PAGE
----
Gastroenteritis and food poisoning are a public health concern
Acute gastroenteritis is a highly contagious disease that many of us have experienced. Community and Public Health has a role in investigating cases of gastroenteritis especially if groups of people are affected at the same time.
Sources and symptoms of Acute gastroenteritis
Acute gastroenteritis is caused by bacteria, viruses, parasites or chemicals and can be spread in the following ways:
- Ingesting contaminated food (food poisoning) or
- Ingesting contaminated water or
- From animals or
- Direct from one person to another person or
- From contaminated objects in the environment.
The common symptoms of diarrhoea, vomiting and stomach cramps are caused by the digestive system being inflamed. These symptoms can last from a few hours, days, weeks or months depending on the cause.
What to do if you think you have food poisoning
Call the Communicable Disease Team at Community and Public Health if you think you have food poisoning. A staff member will complete a questionnaire with you over the phone. The information is assessed to determine the likely source and cause of your illness. You may need to provide poo samples (and food specimens if available) to assist in the investigation.
Most people think the last food they ate is the cause of their illness. However symptoms can take from 30 minutes to over 10 days to start. Community and Public Health may follow up food poisoning cases where a food premise, event or location is implicated. Further investigation is then carried out and the local Council and/or Ministry for Primary Industries (Food Safety Section) notified of an issue if needed.
Dealing with gastroenteritis outbreaks in aged care and education settings
Cases of acute gastroenteritis are increasing in health care facilities or education settings in New Zealand. These institutional outbreaks are concerning since the very young and elderly are at greater risk of being seriously affected. Community and Public Health staff are committed to assisting these settings deal with these infectious diseases when they happen and providing guidance to limit their impact on everyone involved.
If a rest home suddenly experiences an increase in diarrhoea or vomiting, staff need to act quickly by taking the following steps:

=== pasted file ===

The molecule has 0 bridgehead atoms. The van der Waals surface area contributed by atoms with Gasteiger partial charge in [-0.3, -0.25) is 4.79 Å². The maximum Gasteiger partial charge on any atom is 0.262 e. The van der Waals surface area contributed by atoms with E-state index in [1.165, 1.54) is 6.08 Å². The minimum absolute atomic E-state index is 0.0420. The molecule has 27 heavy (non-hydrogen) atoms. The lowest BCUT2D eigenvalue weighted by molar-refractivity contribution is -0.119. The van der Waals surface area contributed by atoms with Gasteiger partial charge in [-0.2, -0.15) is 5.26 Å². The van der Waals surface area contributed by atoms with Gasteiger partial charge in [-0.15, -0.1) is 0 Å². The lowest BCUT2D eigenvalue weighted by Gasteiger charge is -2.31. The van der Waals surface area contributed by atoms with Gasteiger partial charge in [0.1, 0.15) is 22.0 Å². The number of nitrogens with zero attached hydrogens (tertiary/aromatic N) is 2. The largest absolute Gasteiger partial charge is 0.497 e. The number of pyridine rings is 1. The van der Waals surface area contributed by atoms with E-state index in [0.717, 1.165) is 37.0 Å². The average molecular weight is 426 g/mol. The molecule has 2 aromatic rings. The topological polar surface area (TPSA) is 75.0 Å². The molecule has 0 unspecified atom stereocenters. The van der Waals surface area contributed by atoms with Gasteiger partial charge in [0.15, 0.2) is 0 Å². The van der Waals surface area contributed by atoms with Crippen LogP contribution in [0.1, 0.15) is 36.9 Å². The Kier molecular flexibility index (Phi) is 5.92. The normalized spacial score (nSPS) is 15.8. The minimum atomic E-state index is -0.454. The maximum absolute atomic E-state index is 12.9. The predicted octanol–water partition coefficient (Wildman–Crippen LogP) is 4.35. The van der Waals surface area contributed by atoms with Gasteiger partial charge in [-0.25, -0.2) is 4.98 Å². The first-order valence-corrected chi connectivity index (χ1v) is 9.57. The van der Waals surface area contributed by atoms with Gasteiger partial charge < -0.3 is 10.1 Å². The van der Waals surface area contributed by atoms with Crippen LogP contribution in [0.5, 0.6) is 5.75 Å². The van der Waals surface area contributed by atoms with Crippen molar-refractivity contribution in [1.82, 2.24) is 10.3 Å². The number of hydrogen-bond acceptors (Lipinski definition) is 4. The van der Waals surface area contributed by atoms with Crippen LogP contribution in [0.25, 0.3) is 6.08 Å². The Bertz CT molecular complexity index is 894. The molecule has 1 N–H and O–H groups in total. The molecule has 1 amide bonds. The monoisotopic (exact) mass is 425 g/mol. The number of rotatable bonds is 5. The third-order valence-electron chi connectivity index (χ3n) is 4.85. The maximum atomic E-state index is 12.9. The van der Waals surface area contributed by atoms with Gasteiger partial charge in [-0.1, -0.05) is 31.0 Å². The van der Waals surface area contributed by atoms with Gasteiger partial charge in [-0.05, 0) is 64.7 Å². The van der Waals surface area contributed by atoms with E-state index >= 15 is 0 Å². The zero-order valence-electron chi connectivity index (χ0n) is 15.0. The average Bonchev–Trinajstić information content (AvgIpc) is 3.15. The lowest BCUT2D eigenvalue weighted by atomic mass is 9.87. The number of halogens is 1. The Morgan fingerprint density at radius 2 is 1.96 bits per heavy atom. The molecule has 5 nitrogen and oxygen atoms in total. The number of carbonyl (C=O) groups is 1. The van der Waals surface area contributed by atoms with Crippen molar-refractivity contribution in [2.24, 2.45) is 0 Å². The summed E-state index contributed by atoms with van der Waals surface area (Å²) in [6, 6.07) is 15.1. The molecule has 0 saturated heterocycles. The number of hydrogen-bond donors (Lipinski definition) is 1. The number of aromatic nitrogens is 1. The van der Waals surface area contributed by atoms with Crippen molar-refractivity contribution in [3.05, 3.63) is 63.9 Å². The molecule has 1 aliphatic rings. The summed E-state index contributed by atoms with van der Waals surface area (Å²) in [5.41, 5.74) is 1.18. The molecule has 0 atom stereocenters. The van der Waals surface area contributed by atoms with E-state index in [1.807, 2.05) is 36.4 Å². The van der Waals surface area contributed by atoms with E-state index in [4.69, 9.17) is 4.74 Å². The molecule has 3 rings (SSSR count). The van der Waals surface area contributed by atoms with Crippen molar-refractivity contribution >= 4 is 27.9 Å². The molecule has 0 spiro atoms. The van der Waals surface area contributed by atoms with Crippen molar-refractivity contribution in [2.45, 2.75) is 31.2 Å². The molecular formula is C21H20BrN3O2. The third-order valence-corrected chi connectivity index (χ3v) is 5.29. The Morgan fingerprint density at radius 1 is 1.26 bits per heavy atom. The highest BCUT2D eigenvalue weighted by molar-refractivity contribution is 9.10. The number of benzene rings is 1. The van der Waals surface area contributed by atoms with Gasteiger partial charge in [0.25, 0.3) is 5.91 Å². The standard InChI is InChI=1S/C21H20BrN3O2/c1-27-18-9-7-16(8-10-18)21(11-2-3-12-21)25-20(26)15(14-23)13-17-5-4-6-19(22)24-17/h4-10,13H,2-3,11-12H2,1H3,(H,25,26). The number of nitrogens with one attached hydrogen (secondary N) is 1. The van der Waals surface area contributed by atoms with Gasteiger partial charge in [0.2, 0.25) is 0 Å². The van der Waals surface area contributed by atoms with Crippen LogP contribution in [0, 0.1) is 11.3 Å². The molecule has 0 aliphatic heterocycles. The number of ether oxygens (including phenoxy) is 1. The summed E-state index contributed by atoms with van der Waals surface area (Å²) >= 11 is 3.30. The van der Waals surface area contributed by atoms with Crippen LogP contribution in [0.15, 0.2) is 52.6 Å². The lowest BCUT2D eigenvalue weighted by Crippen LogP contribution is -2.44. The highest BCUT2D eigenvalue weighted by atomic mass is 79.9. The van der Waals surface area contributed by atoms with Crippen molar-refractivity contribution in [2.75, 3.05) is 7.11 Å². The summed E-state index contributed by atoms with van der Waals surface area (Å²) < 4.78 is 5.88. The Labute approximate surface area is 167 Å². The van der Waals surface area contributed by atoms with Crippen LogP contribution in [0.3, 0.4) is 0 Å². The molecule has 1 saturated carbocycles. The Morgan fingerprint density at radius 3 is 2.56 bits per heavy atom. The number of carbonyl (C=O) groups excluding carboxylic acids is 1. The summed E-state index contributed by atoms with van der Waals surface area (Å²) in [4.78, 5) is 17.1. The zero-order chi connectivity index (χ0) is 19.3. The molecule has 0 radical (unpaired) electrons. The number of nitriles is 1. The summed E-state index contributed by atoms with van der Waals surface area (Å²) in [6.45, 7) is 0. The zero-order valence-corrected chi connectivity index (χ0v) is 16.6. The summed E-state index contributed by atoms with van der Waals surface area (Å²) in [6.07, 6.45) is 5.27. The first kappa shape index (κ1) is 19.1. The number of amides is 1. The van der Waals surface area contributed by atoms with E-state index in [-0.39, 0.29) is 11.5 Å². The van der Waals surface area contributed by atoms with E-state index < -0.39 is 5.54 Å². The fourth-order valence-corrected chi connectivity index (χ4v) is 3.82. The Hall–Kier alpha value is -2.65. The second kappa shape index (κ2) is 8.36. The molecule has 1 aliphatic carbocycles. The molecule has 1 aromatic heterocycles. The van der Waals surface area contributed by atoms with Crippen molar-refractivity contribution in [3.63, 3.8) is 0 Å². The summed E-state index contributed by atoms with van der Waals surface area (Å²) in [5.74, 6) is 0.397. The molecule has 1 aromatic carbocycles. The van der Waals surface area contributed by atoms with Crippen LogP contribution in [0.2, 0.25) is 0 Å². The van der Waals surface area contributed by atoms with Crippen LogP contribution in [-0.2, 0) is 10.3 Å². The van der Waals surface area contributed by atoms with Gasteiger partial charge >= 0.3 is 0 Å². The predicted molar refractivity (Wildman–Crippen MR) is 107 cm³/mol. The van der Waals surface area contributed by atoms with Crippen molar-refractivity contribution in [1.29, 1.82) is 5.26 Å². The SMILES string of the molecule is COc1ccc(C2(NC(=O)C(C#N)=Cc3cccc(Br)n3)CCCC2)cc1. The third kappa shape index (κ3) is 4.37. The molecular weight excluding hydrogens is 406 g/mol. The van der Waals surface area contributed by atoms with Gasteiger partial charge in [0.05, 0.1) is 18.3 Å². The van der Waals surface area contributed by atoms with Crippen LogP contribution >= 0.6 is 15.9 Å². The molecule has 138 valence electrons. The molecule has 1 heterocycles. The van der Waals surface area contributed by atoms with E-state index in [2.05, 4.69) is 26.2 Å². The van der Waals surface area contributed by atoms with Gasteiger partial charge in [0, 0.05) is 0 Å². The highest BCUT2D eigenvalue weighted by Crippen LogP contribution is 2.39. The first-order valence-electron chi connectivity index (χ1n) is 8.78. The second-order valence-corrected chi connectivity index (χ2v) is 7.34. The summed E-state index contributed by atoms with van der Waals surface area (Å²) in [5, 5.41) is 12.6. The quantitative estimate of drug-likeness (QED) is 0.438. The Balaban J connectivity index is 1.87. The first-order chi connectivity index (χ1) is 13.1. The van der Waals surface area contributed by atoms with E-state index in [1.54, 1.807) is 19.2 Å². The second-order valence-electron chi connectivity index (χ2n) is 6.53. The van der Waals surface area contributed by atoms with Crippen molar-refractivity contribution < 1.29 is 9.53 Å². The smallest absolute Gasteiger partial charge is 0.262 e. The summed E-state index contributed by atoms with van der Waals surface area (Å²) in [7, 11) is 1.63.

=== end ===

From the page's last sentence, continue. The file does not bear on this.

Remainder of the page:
- Seek infection control advice from an Infection Control Nurse at a Community Laboratory
- Contact the Communicable Disease Team at Community and Public Health to notify the outbreak to the Medical Officer of Health
- Download the Outbreak Notification and Case Log Forms. Fax the completed forms to Community and Public Health at the end of the outbreak.
The Communicable Disease Team is able to provide further advice or assistance if needed.
Contact the Communicable Disease staff at your local office for further information:
Ph: +64 3 364 1777
Fax: +64 3 379 6484
Ph: +64 3 687 2600
Fax: +64 3 688 6091
Ph: +64 3 768 1160
Fax: +64 3 768 1169
New goal to reduce Campylobacter food poisoning
Ministry for Primary Industries media release: 9th March 2020
Deputy director-general for New Zealand Food Safety Bryan Wilson announced today a new goal to significantly reduce foodborne Campylobacter poisoning by 20 percent by 2025.
“Campylobacter is the most common cause of notifiable foodborne illness in New Zealand. Symptoms can include stomach cramps, nausea, fever and diarrhoea, lasting for about a week.
“Contributing factors are Kiwis’ ever-increasing level of consumption of fresh chicken meat and the way we handle, prepare and cook poultry meat in New Zealand.
“Working with the poultry industry, New Zealand Food Safety’s risk management strategy has achieved more than a 50 percent reduction in foodborne cases since 2006. But the rate of gastrointestinal illness caused by this bug remains high,” says Mr Wilson.
“It’s important consumers know how to prevent Campylobacter in the home. Cooking chicken properly until the juices run clear and having good hygiene practices at home to prevent cross-contamination will minimise your risk to Campylobacter and other foodborne illnesses,” says Mr Wilson.